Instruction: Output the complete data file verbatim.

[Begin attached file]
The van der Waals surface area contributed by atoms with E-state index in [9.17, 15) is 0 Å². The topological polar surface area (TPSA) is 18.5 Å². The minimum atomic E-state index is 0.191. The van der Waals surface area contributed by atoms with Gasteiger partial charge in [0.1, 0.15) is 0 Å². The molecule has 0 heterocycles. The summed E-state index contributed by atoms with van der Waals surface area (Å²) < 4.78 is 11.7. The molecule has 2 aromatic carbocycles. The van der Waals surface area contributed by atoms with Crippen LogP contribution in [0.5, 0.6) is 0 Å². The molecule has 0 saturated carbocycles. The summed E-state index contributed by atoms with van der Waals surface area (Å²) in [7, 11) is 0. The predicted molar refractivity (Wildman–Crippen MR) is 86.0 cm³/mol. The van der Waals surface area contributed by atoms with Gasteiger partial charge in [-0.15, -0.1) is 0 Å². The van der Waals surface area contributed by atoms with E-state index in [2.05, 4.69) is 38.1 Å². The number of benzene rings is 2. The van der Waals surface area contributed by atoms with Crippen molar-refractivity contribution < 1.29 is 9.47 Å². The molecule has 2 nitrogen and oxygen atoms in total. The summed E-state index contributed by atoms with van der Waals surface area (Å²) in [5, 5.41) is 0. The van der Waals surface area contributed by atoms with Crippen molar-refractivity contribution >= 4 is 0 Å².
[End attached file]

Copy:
The van der Waals surface area contributed by atoms with E-state index in [9.17, 15) is 0 Å². The topological polar surface area (TPSA) is 18.5 Å². The minimum atomic E-state index is 0.191. The van der Waals surface area contributed by atoms with Gasteiger partial charge in [0.1, 0.15) is 0 Å². The molecule has 0 heterocycles. The summed E-state index contributed by atoms with van der Waals surface area (Å²) < 4.78 is 11.7. The molecule has 2 aromatic carbocycles. The van der Waals surface area contributed by atoms with Crippen LogP contribution in [0.5, 0.6) is 0 Å². The molecule has 0 saturated carbocycles. The summed E-state index contributed by atoms with van der Waals surface area (Å²) in [7, 11) is 0. The predicted molar refractivity (Wildman–Crippen MR) is 86.0 cm³/mol. The van der Waals surface area contributed by atoms with Gasteiger partial charge in [-0.15, -0.1) is 0 Å². The van der Waals surface area contributed by atoms with E-state index in [2.05, 4.69) is 38.1 Å². The number of benzene rings is 2. The van der Waals surface area contributed by atoms with Crippen molar-refractivity contribution < 1.29 is 9.47 Å². The molecule has 2 nitrogen and oxygen atoms in total. The summed E-state index contributed by atoms with van der Waals surface area (Å²) in [5, 5.41) is 0. The van der Waals surface area contributed by atoms with Crippen molar-refractivity contribution >= 4 is 0 Å².